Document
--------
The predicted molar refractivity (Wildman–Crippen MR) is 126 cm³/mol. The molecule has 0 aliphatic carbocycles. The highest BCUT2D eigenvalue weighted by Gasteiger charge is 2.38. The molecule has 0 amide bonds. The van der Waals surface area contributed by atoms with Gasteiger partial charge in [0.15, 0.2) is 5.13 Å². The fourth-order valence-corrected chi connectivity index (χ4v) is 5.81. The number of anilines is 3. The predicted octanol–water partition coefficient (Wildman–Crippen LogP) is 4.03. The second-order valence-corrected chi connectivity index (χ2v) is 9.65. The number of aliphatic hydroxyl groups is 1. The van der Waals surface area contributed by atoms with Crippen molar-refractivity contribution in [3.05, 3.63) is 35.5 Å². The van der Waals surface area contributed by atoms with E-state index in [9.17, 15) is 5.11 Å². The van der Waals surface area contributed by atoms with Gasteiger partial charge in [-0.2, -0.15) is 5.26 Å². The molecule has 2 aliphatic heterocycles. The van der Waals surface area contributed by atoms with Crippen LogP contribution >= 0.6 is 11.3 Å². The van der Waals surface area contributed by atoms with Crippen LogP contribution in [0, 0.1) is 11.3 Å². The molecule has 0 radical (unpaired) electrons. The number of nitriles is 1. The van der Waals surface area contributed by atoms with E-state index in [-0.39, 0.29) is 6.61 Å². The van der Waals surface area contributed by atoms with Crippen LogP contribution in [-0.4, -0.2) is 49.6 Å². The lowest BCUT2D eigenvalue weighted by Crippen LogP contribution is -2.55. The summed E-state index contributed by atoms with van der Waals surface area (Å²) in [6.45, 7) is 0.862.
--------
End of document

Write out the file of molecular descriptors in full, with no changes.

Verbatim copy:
The predicted molar refractivity (Wildman–Crippen MR) is 126 cm³/mol. The molecule has 0 aliphatic carbocycles. The highest BCUT2D eigenvalue weighted by Gasteiger charge is 2.38. The molecule has 0 amide bonds. The van der Waals surface area contributed by atoms with Gasteiger partial charge in [0.15, 0.2) is 5.13 Å². The fourth-order valence-corrected chi connectivity index (χ4v) is 5.81. The number of anilines is 3. The predicted octanol–water partition coefficient (Wildman–Crippen LogP) is 4.03. The second-order valence-corrected chi connectivity index (χ2v) is 9.65. The number of aliphatic hydroxyl groups is 1. The van der Waals surface area contributed by atoms with Crippen molar-refractivity contribution in [3.05, 3.63) is 35.5 Å². The van der Waals surface area contributed by atoms with E-state index in [9.17, 15) is 5.11 Å². The van der Waals surface area contributed by atoms with Gasteiger partial charge in [-0.2, -0.15) is 5.26 Å². The molecule has 2 aliphatic heterocycles. The van der Waals surface area contributed by atoms with Crippen LogP contribution >= 0.6 is 11.3 Å². The van der Waals surface area contributed by atoms with Crippen LogP contribution in [0, 0.1) is 11.3 Å². The molecule has 0 radical (unpaired) electrons. The number of nitriles is 1. The van der Waals surface area contributed by atoms with E-state index in [-0.39, 0.29) is 6.61 Å². The van der Waals surface area contributed by atoms with Crippen LogP contribution in [-0.4, -0.2) is 49.6 Å². The lowest BCUT2D eigenvalue weighted by Crippen LogP contribution is -2.55. The summed E-state index contributed by atoms with van der Waals surface area (Å²) in [6.45, 7) is 0.862.